And repeated below in case Katie's website goes away -- this is valuable information, as Carmel is NOT a visitor-friendly place, as far as restrooms go:
  -- Devendorf Park at Ocean Avenue & Junipero
  -- Lincoln Street & 6th Avenue (Across the Street from the Harrison Memorial Library)
  -- The Carmel Plaza (Top Level) at Ocean Avenue & Mission Street
  -- Dolores Street, between 7th & Ocean Avenue
  -- Not-So-Public Restroom: Carmel Bakery And Coffee Co. at Ocean Avenue and Lincoln.

Mission Ranch Hotel
The historic Mission Ranch Resort sits on 22 acres with spectacular views of Point Lobos, Carmel River Beach and the Pacific Ocean. Once one of the first dairies in California, the rich history of this 1800’s ranch was preserved and restored by former Carmel Mayor, Clint Eastwood. Near the Carmel Basilica mission.

Bernardus Lodge
Stay in a winery? Sure. Just inland from hyper-crowded Carmel-by-the-Sea, the Bernardus Lodge gets you away from the coastal clouds into a nice sunny place to use a clean restroom, and enjoy a coffee and pastry at their award-winning Marinus restaurant, with its excellent wine list.

Hyatt Carmel Highlands
Just south of Carmel, off the Coast Highway, you'll find a Hyatt... with stunning views of the sea. Perfect place to go after a day enjoying the beautiful Point Lobos State Reserve. 

Big Sur

The Big Sur Lodge
THE place to stay in Big Sur; to me, much more relaxed than Post Ranch. In from the sea a bit in the Big Sur valley, will still be sunny when the other, higher-up places are wreathed in fog. And, $500 per night less expensive! Beautiful redwood trees, spacious cabins, and the Big Sur Lodge, with restrooms about halfway down the lobby leading to the restaurant. A jewel in our State Park system. 

Post Ranch
Very expensive and quite a hike up from the parking lot, the Post Ranch is on top of a ridge overlooking the sea. $700 guestrooms in the trees, and an elegant restaurant with restrooms nearby. But staying there is a gamble. This part of the coast is often cloudy and foggy, which totally obscures the million-dollar hilltop view.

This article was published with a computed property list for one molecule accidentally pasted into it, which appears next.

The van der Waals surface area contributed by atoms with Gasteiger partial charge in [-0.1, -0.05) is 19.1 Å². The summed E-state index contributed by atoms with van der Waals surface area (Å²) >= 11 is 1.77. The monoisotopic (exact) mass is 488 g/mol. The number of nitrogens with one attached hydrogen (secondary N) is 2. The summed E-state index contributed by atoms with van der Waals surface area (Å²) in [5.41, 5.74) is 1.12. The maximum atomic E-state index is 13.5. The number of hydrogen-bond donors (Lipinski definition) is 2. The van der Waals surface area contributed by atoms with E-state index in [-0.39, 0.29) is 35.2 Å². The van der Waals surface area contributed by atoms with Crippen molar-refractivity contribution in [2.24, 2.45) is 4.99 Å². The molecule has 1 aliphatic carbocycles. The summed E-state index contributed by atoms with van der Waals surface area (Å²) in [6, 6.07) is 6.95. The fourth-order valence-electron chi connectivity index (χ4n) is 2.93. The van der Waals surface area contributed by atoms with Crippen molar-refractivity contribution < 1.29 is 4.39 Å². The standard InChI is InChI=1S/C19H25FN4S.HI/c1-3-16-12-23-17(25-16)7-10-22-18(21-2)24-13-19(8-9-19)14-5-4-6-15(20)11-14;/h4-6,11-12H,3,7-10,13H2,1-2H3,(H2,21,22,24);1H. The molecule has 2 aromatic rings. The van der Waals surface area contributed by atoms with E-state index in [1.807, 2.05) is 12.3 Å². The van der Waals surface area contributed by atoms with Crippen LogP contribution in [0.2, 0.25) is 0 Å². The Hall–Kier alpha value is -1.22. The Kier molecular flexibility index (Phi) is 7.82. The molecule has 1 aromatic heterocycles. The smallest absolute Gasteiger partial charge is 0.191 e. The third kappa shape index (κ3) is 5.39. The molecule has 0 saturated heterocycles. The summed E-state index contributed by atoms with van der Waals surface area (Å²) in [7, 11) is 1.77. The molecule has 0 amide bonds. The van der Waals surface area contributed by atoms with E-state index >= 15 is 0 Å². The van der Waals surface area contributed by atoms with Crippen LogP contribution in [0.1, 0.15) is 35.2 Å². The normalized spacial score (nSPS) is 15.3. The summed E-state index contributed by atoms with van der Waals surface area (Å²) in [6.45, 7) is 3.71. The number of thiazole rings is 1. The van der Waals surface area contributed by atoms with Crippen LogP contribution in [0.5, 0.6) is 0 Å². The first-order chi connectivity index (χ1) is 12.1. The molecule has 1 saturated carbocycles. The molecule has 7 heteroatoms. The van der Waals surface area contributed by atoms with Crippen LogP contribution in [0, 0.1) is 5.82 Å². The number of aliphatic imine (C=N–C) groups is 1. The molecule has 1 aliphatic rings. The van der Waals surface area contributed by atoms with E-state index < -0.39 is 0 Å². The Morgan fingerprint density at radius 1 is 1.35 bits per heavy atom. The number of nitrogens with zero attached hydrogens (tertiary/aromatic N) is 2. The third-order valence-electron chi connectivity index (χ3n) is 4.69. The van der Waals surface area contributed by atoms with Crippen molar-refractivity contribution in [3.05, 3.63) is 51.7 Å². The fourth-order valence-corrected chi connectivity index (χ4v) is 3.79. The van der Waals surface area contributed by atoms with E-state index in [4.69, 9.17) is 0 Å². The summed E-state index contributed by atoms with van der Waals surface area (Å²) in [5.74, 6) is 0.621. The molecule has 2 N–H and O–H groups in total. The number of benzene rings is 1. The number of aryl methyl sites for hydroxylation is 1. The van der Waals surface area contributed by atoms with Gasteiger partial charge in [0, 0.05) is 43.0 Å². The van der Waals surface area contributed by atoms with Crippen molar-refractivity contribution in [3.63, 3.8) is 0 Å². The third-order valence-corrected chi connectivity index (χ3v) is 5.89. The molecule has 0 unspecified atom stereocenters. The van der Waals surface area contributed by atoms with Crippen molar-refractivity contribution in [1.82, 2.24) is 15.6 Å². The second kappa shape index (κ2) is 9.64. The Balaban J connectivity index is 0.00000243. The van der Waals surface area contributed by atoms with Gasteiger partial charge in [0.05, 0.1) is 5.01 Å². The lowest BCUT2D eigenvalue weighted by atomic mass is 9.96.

Ventana Inn
Across Highway 1 from Post Ranch, on the 'land' side of the road, you'll chug up a long driveway to Ventana. Nice place, sunnier than foggier. Restrooms in a little hall near the restaurant, and you can take drinks or coffee out to a lovely patio behind the building.

On a high ridge like the Post Ranch, Nepenthe's restrooms aren't exactly world-class... but you'll have the satisfaction, right off the restaurant area on the top level, of going where so many famous writers, authors, and photographers have gone before. Foggy night? Raining? Hang out at the bar. Delightful... And, when it's sunny, absolutely breathtaking vistas of the golden hills sweeping down to the sea. Also, more restrooms in the Phoenix gift shop, one level down.  http://www.nepenthebigsur.com/  

Henry Miller Library
Nice place, clean restrooms; at the south end as you come into Big Sur heading north. Who would've thought it? Miller, renowned for those shocking 'banned in Boston' books, now fondly remembered in this charming small building in the heart of the rugged Big South coast that he loved so deeply.

San Simeon

Ragged Point Inn
Atop a flat bluff high above the ocean, a beautiful place to stay, plus a stunning restaurant with, yes, nice bathrooms just in and around the corner from the maitre-'d stand. Others, not as nice, outside near the gift shop. Take a few minutes to walk the grounds, behind the restaurant to the right where the cliff just drops straight down to the beach far below. If you are going north and need gas, get it here... next place is the totally rip-off station at Gorda, with the nation's highest gas prices... and proud of it.

Hearst Castle Visitor Center
Just off Hwy 1 at san Simeon, the Hearst Castle Visitor center is a great place to stop for a break. A superb state park building with gift shops and restaurant, with restrooms as you enter, just past the information desk to the left.